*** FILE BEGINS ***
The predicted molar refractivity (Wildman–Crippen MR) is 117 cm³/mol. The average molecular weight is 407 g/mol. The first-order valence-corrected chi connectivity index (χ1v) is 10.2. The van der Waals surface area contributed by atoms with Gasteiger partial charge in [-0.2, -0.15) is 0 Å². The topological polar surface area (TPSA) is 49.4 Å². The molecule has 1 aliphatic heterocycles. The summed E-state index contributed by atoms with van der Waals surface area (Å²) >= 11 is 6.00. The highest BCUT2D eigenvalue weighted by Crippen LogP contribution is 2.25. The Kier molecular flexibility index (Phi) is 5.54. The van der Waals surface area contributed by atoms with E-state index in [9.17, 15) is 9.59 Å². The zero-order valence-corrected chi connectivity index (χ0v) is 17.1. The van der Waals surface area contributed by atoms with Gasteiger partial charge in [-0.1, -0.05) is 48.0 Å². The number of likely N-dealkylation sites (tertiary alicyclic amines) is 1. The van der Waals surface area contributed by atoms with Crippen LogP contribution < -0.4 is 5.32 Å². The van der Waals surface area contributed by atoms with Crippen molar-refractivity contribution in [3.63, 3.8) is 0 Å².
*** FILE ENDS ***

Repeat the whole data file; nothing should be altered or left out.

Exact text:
The predicted molar refractivity (Wildman–Crippen MR) is 117 cm³/mol. The average molecular weight is 407 g/mol. The first-order valence-corrected chi connectivity index (χ1v) is 10.2. The van der Waals surface area contributed by atoms with Gasteiger partial charge in [-0.2, -0.15) is 0 Å². The topological polar surface area (TPSA) is 49.4 Å². The molecule has 1 aliphatic heterocycles. The summed E-state index contributed by atoms with van der Waals surface area (Å²) >= 11 is 6.00. The highest BCUT2D eigenvalue weighted by Crippen LogP contribution is 2.25. The Kier molecular flexibility index (Phi) is 5.54. The van der Waals surface area contributed by atoms with E-state index in [9.17, 15) is 9.59 Å². The zero-order valence-corrected chi connectivity index (χ0v) is 17.1. The van der Waals surface area contributed by atoms with Gasteiger partial charge in [-0.1, -0.05) is 48.0 Å². The number of likely N-dealkylation sites (tertiary alicyclic amines) is 1. The van der Waals surface area contributed by atoms with Crippen LogP contribution < -0.4 is 5.32 Å². The van der Waals surface area contributed by atoms with Crippen molar-refractivity contribution in [3.63, 3.8) is 0 Å².